Letter to Joseph Coe, 18 January 1844

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Jany. 18. 1844.
Dr. Sir
I have received a letter from you dated the 1st. instt., concerning some pretended claim you seem to think you have on the Mummies, and also requesting me to let you have the use of my farm for a longer Season &c, as a recompense for your interest in the Mummies.
I have received information from an authentic source, that has not been able to realize much rent from you for the place and also that you have neglected to pay your <​the​> taxes. Now I am satisfied that you know you wrong me when you thus expose my property for sale for the Taxes, and at the same time are reaping the fruits of it. I must confess that I feel very much dissatisfied with the course you are pursuing in relation to the matter. is my authorized Agent to attend to matters and affairs in . I shall give him such instructions as I deem expedient about the matter
The idea of your claiming an Interest in the Mummies astonishes me. You must either be under the influence of very corrupt feelings, or be very forgetful of your business transactions. However it may be that you have forgot some things, and I will therefore inform you by way of putting you in remembrance that I have got your Deed, executed by your own hand, in due form, for all the interest you every held in the Mummies, and consequently dont feel under the necessity of listening to such unjust claims, nor taking any notice of them, only as above stated.
It is astonishing that any man can be so wicked and corrupt as to suffer the property of his benefactor and best friend to be sold in order to defraud him out of it by getting a Sheriffs Deed, surely the shades of darkness prevail over such a man; his heart must be hard as the nether-mill-stone, and virtue have no place in him. The tenor of your letter and other information I have received tells a black story of the situation of the Apostates in .
On the place where Godliness and uprightness once dwelt, now dwells dishonesty, fraud, envy, lying, oppression and every evil work.
But enough on this subject, I must conclude and turn my attention to a more pleasing and profitable subject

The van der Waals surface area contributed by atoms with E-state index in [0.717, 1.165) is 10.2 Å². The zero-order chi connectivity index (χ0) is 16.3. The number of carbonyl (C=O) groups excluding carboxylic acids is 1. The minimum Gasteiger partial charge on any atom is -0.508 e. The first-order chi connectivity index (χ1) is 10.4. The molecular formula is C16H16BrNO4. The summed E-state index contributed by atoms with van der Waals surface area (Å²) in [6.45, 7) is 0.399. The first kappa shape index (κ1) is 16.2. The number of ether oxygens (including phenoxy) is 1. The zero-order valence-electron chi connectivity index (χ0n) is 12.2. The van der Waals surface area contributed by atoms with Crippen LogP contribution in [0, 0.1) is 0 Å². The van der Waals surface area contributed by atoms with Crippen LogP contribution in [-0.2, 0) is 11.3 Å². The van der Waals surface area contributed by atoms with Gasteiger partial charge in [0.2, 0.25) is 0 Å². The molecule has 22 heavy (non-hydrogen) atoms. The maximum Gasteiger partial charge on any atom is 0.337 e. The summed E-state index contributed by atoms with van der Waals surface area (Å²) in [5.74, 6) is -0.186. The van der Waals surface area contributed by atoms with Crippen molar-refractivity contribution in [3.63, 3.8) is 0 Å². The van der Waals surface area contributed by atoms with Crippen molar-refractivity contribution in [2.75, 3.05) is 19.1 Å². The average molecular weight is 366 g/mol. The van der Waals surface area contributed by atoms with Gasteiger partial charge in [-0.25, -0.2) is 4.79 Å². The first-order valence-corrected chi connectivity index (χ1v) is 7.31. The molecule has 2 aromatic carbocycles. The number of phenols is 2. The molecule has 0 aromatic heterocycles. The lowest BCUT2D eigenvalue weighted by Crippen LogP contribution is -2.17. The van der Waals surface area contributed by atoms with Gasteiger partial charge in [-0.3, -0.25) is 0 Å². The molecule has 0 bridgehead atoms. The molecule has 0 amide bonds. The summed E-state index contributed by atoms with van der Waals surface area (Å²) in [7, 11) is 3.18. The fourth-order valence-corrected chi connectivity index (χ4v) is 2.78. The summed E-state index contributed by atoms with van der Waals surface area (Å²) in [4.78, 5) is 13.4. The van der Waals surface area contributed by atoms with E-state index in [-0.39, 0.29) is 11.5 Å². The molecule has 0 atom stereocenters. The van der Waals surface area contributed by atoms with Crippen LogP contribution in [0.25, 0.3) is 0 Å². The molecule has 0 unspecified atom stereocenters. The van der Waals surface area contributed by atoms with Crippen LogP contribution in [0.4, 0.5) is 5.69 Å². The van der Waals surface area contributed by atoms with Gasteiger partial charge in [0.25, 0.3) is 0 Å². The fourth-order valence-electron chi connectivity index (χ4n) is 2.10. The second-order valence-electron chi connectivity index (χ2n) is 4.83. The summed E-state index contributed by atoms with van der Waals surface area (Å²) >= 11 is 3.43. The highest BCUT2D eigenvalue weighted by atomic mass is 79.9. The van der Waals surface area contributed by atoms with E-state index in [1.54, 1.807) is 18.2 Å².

Yours &c
Joseph Smith
Mr. .
<​exd​> [p. [1]]
Jany. 18. 1844.
Dr. Sir
I have received a letter from you dated the 1st. instt., concerning some pretended claim you seem to think you have on the Mummies, and also requesting me to let you have the use of my farm for a longer Season &c, as a recompense for your interest in the Mummies.
I have received information from an authentic source, that has not been able to realize much rent from you for the place and also that you have neglected to pay the taxes. Now I am satisfied that you know you wrong me when you thus expose my property for sale for the Taxes, and at the same time are reaping the fruits of it. I must confess that I feel very much dissatisfied with the course you are pursuing in relation to the matter. is my authorized Agent to attend to matters and affairs in . I shall give him such instructions as I deem expedient about the matter
The idea of your claiming an Interest in the Mummies astonishes me. You must either be under the influence of very corrupt feelings, or be very forgetful of your business transactions. However it may be that you have forgot some things, and I will therefore inform you by way of putting you in remembrance that I have got your Deed, executed by your own hand, in due form, for all the interest you every held in the Mummies, and consequently dont feel under the necessity of listening to such unjust claims, nor taking any notice of them, only as above stated.
It is astonishing that any man can be so wicked and corrupt as to suffer the property of his benefactor and best friend to be sold in order to defraud him out of it by getting a Sheriffs Deed, surely the shades of darkness prevail over such a man; his heart must be hard as the nether-mill-stone, and virtue have no place in him. The tenor of your letter and other information I have received tells a black story of the situation of the Apostates in .
On the place where Godliness and uprightness once dwelt, now dwells dishonesty, fraud, envy, lying, oppression and every evil work.
But enough on this subject, I must conclude and turn my attention to a more pleasing and profitable subject
Yours &c
Joseph Smith
Mr. .
exd [p. [1]]
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